Food Safety Hurricane Sandy Path 29 10 2012

Published on October 29th, 2012 | by Heather Carr

1

Hurricane Food Safety Tips

Email this to someoneShare on FacebookShare on Google+Pin on PinterestShare on RedditShare on TumblrTweet about this on Twitter

Hurricane Sandy Path 29 10 2012

By now, if your home is in Hurricane Sandy’s path, you should either be far inland or stocked up and hunkered down.  Now is not the time to go shopping.  These tips will help with your final preparations for the storm and after Hurricane Sandy passes.

Drinking Water and Other Water

Fill all your reusable water bottles with drinking water and place them in a cooler to stay cold.

If you have gallon jugs of water, take them to an upstairs room or set them on a high shelf to prevent them coming into contact with flood waters.  If they do come in contact with flood waters, the water is no longer drinkable.

Do the same with juice bottles and boxes and soft drinks.

Fill your bathtub with water for use in flushing your toilet.  Don’t drink this water.  Keep a sharp eye on your kids and small pets to make sure they don’t accidentally fall in.

Most water filters are not equipped to filter flood waters.  Don’t try to use them for that purpose.  It will just ruin your filters.

Refrigeration

Hurricane Sandy will almost definitely knock out power for a time. While you still have power, turn the temperature down as far as it will go in both your fridge and freezer. Temperatures need to stay below 40 degrees Fahrenheit in a fridge and below 0 degrees Fahrenheit in the freezer to keep food safe.

Keep your refrigerator and freezer doors closed. The fridge will maintain its temperature without power for four hours if the door stays closed. The freezer can maintain it from 24-48 hours, depending on how full it is.

Ice ChestFill all your coolers with ice. I’ve had luck before with coolers keeping the ice frozen for more than a day. Keep them shut until the fridge starts to warm up. Then transfer meat, fish, eggs, and dairy items into the coolers. (When the ice in the coolers melts, don’t drink it.)

If the power is out for more than a couple of days, or if you must open the freezer door several times and the food has begun to thaw, it will still be safe to eat if you can keep the temperature in the freezer below 40 degrees Fahrenheit.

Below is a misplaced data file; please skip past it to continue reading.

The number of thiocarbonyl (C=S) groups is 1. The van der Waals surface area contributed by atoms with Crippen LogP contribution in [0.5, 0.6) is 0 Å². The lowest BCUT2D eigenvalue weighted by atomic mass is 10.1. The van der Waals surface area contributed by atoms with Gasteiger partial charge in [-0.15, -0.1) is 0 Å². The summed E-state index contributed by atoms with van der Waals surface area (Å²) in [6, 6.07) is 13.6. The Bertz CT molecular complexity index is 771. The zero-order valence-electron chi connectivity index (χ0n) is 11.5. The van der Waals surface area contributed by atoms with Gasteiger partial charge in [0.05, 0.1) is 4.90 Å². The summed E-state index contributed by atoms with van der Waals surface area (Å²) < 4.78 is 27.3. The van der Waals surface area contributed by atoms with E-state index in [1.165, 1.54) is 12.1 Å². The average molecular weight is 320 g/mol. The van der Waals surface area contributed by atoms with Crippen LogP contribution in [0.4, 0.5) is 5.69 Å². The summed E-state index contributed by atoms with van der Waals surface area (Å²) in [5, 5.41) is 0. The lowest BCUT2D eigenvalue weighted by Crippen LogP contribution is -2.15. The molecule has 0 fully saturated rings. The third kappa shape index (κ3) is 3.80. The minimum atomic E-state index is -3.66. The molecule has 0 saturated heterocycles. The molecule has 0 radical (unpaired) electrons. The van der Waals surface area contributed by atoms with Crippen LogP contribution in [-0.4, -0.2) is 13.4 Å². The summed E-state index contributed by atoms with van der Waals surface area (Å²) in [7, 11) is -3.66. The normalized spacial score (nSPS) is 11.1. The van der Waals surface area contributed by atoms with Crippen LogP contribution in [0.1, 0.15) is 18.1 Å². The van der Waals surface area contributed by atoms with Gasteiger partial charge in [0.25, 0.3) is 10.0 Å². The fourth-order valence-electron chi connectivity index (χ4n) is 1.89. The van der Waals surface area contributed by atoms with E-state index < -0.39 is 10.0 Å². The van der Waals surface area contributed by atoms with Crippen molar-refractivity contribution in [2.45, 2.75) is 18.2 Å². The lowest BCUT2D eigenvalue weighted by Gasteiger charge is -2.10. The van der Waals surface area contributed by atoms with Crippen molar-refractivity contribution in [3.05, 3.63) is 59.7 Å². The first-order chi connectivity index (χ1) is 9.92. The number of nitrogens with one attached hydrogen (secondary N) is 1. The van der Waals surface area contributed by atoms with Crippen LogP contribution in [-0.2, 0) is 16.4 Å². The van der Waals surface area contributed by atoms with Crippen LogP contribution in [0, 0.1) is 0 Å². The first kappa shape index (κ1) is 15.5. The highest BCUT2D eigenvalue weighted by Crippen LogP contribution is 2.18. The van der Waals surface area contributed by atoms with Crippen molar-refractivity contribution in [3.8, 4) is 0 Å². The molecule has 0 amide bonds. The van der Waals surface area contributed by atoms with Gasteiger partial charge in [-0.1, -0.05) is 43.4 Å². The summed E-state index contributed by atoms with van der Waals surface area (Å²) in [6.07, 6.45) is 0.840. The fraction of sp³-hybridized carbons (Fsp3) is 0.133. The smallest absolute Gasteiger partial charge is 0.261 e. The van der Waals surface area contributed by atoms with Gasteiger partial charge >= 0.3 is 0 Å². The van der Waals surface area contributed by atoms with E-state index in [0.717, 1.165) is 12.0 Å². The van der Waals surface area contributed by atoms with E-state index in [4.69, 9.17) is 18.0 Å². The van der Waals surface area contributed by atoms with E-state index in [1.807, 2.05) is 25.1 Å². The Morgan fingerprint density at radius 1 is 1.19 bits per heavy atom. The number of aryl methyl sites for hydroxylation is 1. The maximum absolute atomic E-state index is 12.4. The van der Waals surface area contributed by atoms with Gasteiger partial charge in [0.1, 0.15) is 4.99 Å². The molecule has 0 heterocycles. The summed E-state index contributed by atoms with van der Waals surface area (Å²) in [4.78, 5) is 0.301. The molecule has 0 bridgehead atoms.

Grilling

If the power goes out to your home, grilling may be your only option for a hot cooked meal.

If you have an outdoor grill, pull it inside to a safe location or weight it down. You don’t want your only “stove” to blow away or wash away.

Leave the propane tanks outside in a protected location. Do not bring them inside with you and your family.

Charcoal and wood will need to be covered and lifted off the ground to stay dry. I would bring them inside, but watch out, since charcoal bags will get everything filthy very fast. If you cover a wood pile with a tarp, you’ll need to tie it down, then put a few layers of wood or something on top of the tarp. Tarps will blow away during a tropical storm no matter how well tied down.

Don’t use your grill indoors. Wait until after the storm passes to pull it back outside and cook with it.

Non-refrigerated Foods

It’s best to have a few days’ worth of canned foods that can be eaten without heating. Try to stick to foods that your family knows and likes. Hurricanes are stressful and children especially will be happier with familiar things.

Canned foods that have come into contact with flood waters are still safe to eat. Most other kinds of packaging does not protect food from flood waters. The cans will have to be completely and thoroughly cleaned on the outside before opening.